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C++: Memory Allocation

Bjarne-stroustrup
 


Show how to explicitly allocate and deallocate blocks of memory in your language. Show access to different types of memory (i.e., heap, stack, shared, foreign) if applicable.

While the C allocation functions are also available in C++, their use is discouraged. Instead, C++ provides new and delete for memory allocation and deallocation. Those function don’t just allocate memory, but also initialize objects. Also, deallocation is coupled with destruction.

#include <string>

int main()
{
	int* p;

	p = new int;    // allocate a single int, uninitialized
	delete p;       // deallocate it

	p = new int(2); // allocate a single int, initialized with 2
	delete p;       // deallocate it

	std::string* p2;

	p2 = new std::string; // allocate a single string, default-initialized
	delete p2;            // deallocate it

	p = new int[10]; // allocate an array of 10 ints, uninitialized
	delete[] p;      // deallocation of arrays must use delete[]

	p2 = new std::string[10]; // allocate an array of 10 strings, default-initialized
	delete[] p2;              // deallocate it
}

Note that memory allocated with C allocation functions (malloc, calloc, realloc) must always be deallocated with free, memory allocated with non-array new must always be deallocated withdelete, and memory allocated with array new must always deallocated with delete[]. Memory allocated with new also cannot be resized with realloc.

Note that use of the array form is seldom a good idea; in most cases, using a standard container (esp. std::vector) is a better idea, because it manages the memory for you, it allows you to define an initial value to set in the array (new[] always default-initializes), and like malloc, but unlike array new, it allows resizing (and unlike realloc, it correctly handles construction/destruction when resizing).

Besides the new expressions shown above, pure memory allocation/deallocation without object initialization/destruction can also be done through operator new:

int main()
{
      void* memory = operator new(20); // allocate 20 bytes of memory
      operator delete(memory);         // deallocate it
}

There’s also a placement form of new, which allows to construct objects at an arbitrary adress (provided it is correctly aligned, and there’s enough memory):

#include <new>

int main()
{
	union
	{
		int alignment_dummy; // make sure the block is correctly aligned for ints
		char data[2*sizeof(int)]; // enough space for 10 ints
	};
	int* p = new(&data) int(3); // construct an int at the beginning of data
	new(p+1) int(5); // construct another int directly following
}

Indeed, code like int* p = new int(3); is roughly (but not exactly) equivalent to the following sequence:

void* memory_for_p = operator new(sizeof(int));
int* p = new(memory_for_p) int(3);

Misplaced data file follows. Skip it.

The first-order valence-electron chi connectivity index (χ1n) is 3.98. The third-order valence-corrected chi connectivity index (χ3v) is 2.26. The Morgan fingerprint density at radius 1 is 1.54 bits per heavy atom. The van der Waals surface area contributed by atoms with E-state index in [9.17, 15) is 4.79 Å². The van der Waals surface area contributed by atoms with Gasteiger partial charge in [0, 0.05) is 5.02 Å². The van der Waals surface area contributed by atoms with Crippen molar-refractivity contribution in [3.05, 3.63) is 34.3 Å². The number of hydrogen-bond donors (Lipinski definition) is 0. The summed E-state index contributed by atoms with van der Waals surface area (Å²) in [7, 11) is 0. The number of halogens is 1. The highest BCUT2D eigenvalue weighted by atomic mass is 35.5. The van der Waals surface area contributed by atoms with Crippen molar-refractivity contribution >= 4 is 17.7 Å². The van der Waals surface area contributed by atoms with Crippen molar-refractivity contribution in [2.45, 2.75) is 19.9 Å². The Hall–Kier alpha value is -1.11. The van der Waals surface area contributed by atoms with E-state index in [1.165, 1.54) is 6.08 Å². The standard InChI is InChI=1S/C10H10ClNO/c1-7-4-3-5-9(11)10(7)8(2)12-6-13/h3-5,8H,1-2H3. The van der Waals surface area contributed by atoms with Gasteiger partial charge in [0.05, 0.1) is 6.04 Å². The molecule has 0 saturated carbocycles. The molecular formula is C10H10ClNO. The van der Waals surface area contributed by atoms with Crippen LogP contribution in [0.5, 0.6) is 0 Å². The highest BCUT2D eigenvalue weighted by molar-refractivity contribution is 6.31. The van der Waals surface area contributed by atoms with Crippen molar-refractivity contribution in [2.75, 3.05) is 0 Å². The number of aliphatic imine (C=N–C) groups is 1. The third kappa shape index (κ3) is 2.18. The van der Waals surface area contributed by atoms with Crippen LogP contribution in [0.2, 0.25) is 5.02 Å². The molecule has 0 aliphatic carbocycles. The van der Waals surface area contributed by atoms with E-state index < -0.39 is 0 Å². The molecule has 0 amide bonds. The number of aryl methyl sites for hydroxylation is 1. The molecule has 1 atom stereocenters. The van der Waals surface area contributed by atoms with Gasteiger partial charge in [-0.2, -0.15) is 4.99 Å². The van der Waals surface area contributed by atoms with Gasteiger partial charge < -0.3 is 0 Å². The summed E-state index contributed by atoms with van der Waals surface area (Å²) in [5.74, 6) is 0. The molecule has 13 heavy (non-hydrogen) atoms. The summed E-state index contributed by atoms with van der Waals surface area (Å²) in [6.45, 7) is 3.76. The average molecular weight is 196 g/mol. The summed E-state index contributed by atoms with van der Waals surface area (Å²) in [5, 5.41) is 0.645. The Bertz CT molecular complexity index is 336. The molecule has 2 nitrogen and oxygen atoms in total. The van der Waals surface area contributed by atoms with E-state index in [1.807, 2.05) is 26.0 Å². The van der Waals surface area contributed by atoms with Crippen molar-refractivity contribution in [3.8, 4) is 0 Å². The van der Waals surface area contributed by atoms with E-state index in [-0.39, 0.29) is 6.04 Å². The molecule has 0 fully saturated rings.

Normally, new throws an exception if the allocation fails. there’s a non-throwing variant which returns a null pointer instead:

#include <new>
 
int* p = new(std::nothrow) int(3);

Note that the nothrow variant does not prevent any exceptions to be thrown from the constructor of an object created with new. It only prevents exceptions due to memory allocation failure.

It is also possible to implement user-defined variations of operator new. One possibility is to define class-based operator new/operator delete:

#include <cstddef>
#include <cstdlib>
#include <new>

class MyClass
{
public:
	void* operator new(std::size_t size)
	{
		void* p = std::malloc(size);
		if (!p) throw std::bad_alloc();
		return p;
	}
	void operator delete(void* p)
	{
		free(p);
	}
};

int main()
{
	MyClass* p = new MyClass; // uses class specific operator new
	delete p;                 // uses class specific operator delete

	int* p2 = new int; // uses default operator new
	delete p2;         // uses default operator delete
}

Another possibility is to define new arguments for placement new syntax, e.g.

class arena { /* ... */ };

void* operator new(std::size_t size, arena& a)
{
	return arena.alloc(size);
}

void operator delete(void* p, arena& a)
{
	arena.dealloc(p);
}

arena whatever(/* ... */);

int* p = new(whatever) int(3); // uses operator new from above to allocate from the arena whatever

Note that there is no placement delete syntax; the placement operator delete is invoked by the compiler only in case the constructor of the newed object throws. Therefore for placement newed object deletion the two steps must be done explicitly:

class MyClass { /*...*/ };

int main()
{
	MyClass* p = new(whatever) MyClass; // allocate memory for myclass from arena and construct a MyClass object there
	// ...
	p->~MyClass(); // explicitly destruct *p
	operator delete(p, whatever); // explicitly deallocate the memory
}

SOURCE

Content is available under GNU Free Documentation License 1.2.